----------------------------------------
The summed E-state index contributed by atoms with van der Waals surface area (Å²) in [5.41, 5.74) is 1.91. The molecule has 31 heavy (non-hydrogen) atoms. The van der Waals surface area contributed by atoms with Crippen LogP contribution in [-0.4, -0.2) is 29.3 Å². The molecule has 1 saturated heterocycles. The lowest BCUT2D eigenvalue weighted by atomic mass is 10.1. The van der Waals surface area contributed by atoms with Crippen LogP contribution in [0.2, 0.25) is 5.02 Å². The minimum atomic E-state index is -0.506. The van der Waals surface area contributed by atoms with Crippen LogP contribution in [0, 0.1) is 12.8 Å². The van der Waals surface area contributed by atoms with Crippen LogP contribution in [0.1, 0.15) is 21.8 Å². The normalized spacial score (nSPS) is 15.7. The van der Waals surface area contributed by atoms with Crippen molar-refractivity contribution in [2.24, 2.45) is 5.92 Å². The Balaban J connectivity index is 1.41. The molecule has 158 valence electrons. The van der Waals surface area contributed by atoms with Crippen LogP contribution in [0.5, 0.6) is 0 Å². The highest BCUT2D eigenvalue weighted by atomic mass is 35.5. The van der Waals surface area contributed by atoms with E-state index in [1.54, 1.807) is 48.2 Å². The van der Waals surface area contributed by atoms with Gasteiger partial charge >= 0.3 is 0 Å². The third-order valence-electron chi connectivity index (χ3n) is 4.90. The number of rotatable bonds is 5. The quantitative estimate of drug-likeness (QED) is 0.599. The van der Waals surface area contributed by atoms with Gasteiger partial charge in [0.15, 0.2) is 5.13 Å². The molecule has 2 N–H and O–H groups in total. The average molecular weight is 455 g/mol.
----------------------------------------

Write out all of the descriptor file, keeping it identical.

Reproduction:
The summed E-state index contributed by atoms with van der Waals surface area (Å²) in [5.41, 5.74) is 1.91. The molecule has 31 heavy (non-hydrogen) atoms. The van der Waals surface area contributed by atoms with Crippen LogP contribution in [-0.4, -0.2) is 29.3 Å². The molecule has 1 saturated heterocycles. The lowest BCUT2D eigenvalue weighted by atomic mass is 10.1. The van der Waals surface area contributed by atoms with Crippen LogP contribution in [0.2, 0.25) is 5.02 Å². The minimum atomic E-state index is -0.506. The van der Waals surface area contributed by atoms with Crippen LogP contribution in [0, 0.1) is 12.8 Å². The van der Waals surface area contributed by atoms with Crippen LogP contribution in [0.1, 0.15) is 21.8 Å². The normalized spacial score (nSPS) is 15.7. The van der Waals surface area contributed by atoms with Crippen molar-refractivity contribution in [2.24, 2.45) is 5.92 Å². The Balaban J connectivity index is 1.41. The molecule has 158 valence electrons. The van der Waals surface area contributed by atoms with Crippen LogP contribution in [0.5, 0.6) is 0 Å². The highest BCUT2D eigenvalue weighted by atomic mass is 35.5. The van der Waals surface area contributed by atoms with E-state index in [1.54, 1.807) is 48.2 Å². The van der Waals surface area contributed by atoms with Gasteiger partial charge >= 0.3 is 0 Å². The third-order valence-electron chi connectivity index (χ3n) is 4.90. The number of rotatable bonds is 5. The quantitative estimate of drug-likeness (QED) is 0.599. The van der Waals surface area contributed by atoms with Gasteiger partial charge in [0.15, 0.2) is 5.13 Å². The molecule has 2 N–H and O–H groups in total. The average molecular weight is 455 g/mol.